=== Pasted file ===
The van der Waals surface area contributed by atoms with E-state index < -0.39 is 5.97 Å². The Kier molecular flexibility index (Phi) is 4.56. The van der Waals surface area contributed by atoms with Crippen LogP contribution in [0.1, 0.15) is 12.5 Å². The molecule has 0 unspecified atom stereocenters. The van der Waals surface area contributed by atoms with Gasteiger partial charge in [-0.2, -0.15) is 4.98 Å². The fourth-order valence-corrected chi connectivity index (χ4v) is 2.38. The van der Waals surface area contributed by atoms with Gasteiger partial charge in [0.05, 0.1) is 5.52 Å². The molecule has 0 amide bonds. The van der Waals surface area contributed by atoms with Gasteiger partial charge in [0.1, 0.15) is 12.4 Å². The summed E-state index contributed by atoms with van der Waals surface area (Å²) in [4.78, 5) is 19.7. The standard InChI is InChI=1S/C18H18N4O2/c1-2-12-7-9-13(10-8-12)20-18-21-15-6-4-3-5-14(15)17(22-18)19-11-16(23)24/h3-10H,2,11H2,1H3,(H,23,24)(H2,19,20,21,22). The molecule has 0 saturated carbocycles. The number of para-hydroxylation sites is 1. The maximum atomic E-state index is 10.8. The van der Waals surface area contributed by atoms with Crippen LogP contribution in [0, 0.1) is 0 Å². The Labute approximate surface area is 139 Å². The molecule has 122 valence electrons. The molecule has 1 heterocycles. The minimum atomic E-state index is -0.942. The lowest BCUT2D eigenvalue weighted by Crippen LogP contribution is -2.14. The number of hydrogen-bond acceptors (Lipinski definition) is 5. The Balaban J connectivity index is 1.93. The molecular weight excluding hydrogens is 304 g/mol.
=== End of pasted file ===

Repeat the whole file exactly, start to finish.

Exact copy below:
The van der Waals surface area contributed by atoms with E-state index < -0.39 is 5.97 Å². The Kier molecular flexibility index (Phi) is 4.56. The van der Waals surface area contributed by atoms with Crippen LogP contribution in [0.1, 0.15) is 12.5 Å². The molecule has 0 unspecified atom stereocenters. The van der Waals surface area contributed by atoms with Gasteiger partial charge in [-0.2, -0.15) is 4.98 Å². The fourth-order valence-corrected chi connectivity index (χ4v) is 2.38. The van der Waals surface area contributed by atoms with Gasteiger partial charge in [0.05, 0.1) is 5.52 Å². The molecule has 0 amide bonds. The van der Waals surface area contributed by atoms with Gasteiger partial charge in [0.1, 0.15) is 12.4 Å². The summed E-state index contributed by atoms with van der Waals surface area (Å²) in [4.78, 5) is 19.7. The standard InChI is InChI=1S/C18H18N4O2/c1-2-12-7-9-13(10-8-12)20-18-21-15-6-4-3-5-14(15)17(22-18)19-11-16(23)24/h3-10H,2,11H2,1H3,(H,23,24)(H2,19,20,21,22). The molecule has 0 saturated carbocycles. The number of para-hydroxylation sites is 1. The maximum atomic E-state index is 10.8. The van der Waals surface area contributed by atoms with Crippen LogP contribution in [0, 0.1) is 0 Å². The Labute approximate surface area is 139 Å². The molecule has 122 valence electrons. The molecule has 1 heterocycles. The minimum atomic E-state index is -0.942. The lowest BCUT2D eigenvalue weighted by Crippen LogP contribution is -2.14. The number of hydrogen-bond acceptors (Lipinski definition) is 5. The Balaban J connectivity index is 1.93. The molecular weight excluding hydrogens is 304 g/mol.